First comes love, then comes marriage — and then comes the inevitable decline into boredom, stale sex routines, and constant bickering. Or so says every popular television show featuring American family life. From TV shows like "King of Queens" to "Everybody Loves Raymond" to as far back as "The Honeymooners," Hollywood wants us to believe that long-term, committed relationships are the opposite of sexy.
And, as the divorce rate in our country testifies, Hollywood has us convinced. Most Americans consider long-term monogamy to be the equivalent of cruel and unusual punishment. However, as a relationship therapist, I have also found the opposite to be true — people want their marriages to work. They desperately want to live happily ever after. They just don’t know how. As more time goes by and the relationship becomes more off-track, they begin to lose hope, until they eventually just give up on the marriage.
Thankfully, it is possible to breathe life back into a dying love affair. Here's how to fall in love with your spouse again:
U.S. & World
Be the model for change
You know the old saying “be the change you want to see in the world”? Well, as trite as that might sound, it’s true … especially in relationships. You can’t expect to see change in your relationship if you don’t put change into effect. For instance, if you want more romance in your relationship, then create that romance. If you are seeking more love and patience from your partner, then give your partner more love and patience. The world can only give to you what you give to it, so if you give your partner dissatisfaction, irritability, and bitterness, you will get that in return. But if you give your partner love, understanding, and appreciation, you will get that back as well!
Own your 100 percent
It’s tempting to look at your relationship only from your point-of-view, from which stance it is easy to see all the things your partner is doing wrong. Instead, try and see things through your partner’s eyes. For instance, you complain that he isn’t attentive enough to your needs, but when was the last time you went out of your way to be there for him?
Own your 100 percent of the problems in your relationship. When it comes to lack of communication and martial woes, it really does take two to tango. Step back and recognize how you are contributing to the problems in your relationship, and then make the necessary steps to improve your own behavior.
Initiate sexual contact
This sounds like a given, but it is amazing how many people sit around and complain about their sex lives, yet do nothing to improve it! If you want a more exciting and passionate sex life, then make the first move. Initiate sexual contact. Yes, it can be a little intimidating at first, especially if you never initiated sexual contact in the past. However, if you realize that this could mean the difference between staying with your partner or continuing to drift apart, that will give you the extra push you need. Sex isn’t some minor component in a relationship. It is a building block of trust, intimacy, and emotional connection, and without it, your relationship will flounder.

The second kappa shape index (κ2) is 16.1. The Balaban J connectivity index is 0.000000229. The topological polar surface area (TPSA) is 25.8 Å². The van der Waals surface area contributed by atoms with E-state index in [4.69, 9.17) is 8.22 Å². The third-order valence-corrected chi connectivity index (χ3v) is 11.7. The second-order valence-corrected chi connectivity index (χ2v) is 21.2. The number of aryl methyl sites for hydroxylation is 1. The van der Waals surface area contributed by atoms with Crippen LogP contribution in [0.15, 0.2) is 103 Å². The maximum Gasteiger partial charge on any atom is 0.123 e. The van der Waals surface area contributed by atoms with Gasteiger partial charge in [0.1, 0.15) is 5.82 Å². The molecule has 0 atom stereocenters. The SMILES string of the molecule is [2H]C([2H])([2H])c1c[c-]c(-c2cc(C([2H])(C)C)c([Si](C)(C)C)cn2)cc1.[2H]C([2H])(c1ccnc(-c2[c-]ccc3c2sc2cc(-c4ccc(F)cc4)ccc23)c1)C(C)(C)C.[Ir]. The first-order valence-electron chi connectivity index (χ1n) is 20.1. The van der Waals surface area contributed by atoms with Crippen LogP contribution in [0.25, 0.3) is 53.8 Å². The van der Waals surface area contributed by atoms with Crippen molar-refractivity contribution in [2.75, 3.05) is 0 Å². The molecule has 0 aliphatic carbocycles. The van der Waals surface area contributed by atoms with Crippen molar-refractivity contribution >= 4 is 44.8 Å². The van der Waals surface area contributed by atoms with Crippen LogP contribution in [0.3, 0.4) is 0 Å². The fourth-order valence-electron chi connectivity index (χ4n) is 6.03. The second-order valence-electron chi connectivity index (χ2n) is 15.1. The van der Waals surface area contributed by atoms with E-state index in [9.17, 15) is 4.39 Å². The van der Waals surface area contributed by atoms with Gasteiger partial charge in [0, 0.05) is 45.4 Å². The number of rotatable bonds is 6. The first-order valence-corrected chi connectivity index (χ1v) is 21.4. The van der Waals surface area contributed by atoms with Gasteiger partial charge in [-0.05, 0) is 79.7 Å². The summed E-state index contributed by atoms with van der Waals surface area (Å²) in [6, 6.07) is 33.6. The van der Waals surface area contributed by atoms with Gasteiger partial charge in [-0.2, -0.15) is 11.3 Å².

Talk about what you want (in a positive manner)
In other words, don’t tell your partner what is lacking in your relationship (such as, “You never pay attention to me when I talk”). Instead, tell your partner what you want (such as, “I want to feel like you listen to me”). By taking a complaint and turning into a request, your communication will not get derailed by the blame game. Instead of immediately going on the defensive, your partner will be able to hear your needs with an open mind.
If you want to rediscover your romance and fall in love your partner again, make it a priority high on your to-do list. Commit to “dating” your partner, and send the kids off to Grandma’s for some much-needed alone time. Your relationship is the cornerstone of your home, so don’t feel guilty about putting your spouse before your kids.
It is possible to rekindle a dying romance — all you need to do is bring the spark!
Dr. Laura Berman is the director of the Berman Center in Chicago, a specialized health care facility dedicated to helping women and couples find fulfilling sex lives and enriched relationships. She is also an assistant clinical professor of OB-GYN and psychiatry at the Feinberg School of Medicine at Northwestern University. She has been working as a sex educator, researcher and therapist for 18 years.